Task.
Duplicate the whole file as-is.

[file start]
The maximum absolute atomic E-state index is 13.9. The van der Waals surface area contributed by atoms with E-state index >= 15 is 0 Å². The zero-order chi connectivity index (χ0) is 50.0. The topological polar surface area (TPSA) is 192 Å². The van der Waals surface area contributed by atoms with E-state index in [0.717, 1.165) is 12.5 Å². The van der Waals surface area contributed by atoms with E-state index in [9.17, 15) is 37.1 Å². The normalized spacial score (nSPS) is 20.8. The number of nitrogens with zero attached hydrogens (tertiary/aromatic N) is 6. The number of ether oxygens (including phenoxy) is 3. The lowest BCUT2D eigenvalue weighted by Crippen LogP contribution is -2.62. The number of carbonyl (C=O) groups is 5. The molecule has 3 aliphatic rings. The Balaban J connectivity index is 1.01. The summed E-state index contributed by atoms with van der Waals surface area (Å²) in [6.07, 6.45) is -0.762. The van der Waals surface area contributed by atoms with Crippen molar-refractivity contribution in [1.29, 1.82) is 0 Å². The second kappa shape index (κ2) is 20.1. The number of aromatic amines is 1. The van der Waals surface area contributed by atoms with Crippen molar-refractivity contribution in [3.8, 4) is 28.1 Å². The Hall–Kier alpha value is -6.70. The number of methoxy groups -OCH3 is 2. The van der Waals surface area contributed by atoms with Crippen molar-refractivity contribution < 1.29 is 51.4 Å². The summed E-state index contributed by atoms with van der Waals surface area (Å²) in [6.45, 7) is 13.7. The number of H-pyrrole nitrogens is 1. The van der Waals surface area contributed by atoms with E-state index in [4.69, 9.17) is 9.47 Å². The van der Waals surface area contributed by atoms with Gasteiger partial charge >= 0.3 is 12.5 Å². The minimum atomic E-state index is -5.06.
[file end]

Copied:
The maximum absolute atomic E-state index is 13.9. The van der Waals surface area contributed by atoms with E-state index >= 15 is 0 Å². The zero-order chi connectivity index (χ0) is 50.0. The topological polar surface area (TPSA) is 192 Å². The van der Waals surface area contributed by atoms with E-state index in [0.717, 1.165) is 12.5 Å². The van der Waals surface area contributed by atoms with E-state index in [9.17, 15) is 37.1 Å². The normalized spacial score (nSPS) is 20.8. The number of nitrogens with zero attached hydrogens (tertiary/aromatic N) is 6. The number of ether oxygens (including phenoxy) is 3. The lowest BCUT2D eigenvalue weighted by Crippen LogP contribution is -2.62. The number of carbonyl (C=O) groups is 5. The molecule has 3 aliphatic rings. The Balaban J connectivity index is 1.01. The summed E-state index contributed by atoms with van der Waals surface area (Å²) in [6.07, 6.45) is -0.762. The van der Waals surface area contributed by atoms with Crippen molar-refractivity contribution in [1.29, 1.82) is 0 Å². The second kappa shape index (κ2) is 20.1. The number of aromatic amines is 1. The van der Waals surface area contributed by atoms with Crippen molar-refractivity contribution in [3.8, 4) is 28.1 Å². The Hall–Kier alpha value is -6.70. The number of methoxy groups -OCH3 is 2. The van der Waals surface area contributed by atoms with Crippen molar-refractivity contribution < 1.29 is 51.4 Å². The summed E-state index contributed by atoms with van der Waals surface area (Å²) in [6.45, 7) is 13.7. The number of H-pyrrole nitrogens is 1. The van der Waals surface area contributed by atoms with E-state index in [4.69, 9.17) is 9.47 Å². The van der Waals surface area contributed by atoms with Gasteiger partial charge >= 0.3 is 12.5 Å². The minimum atomic E-state index is -5.06.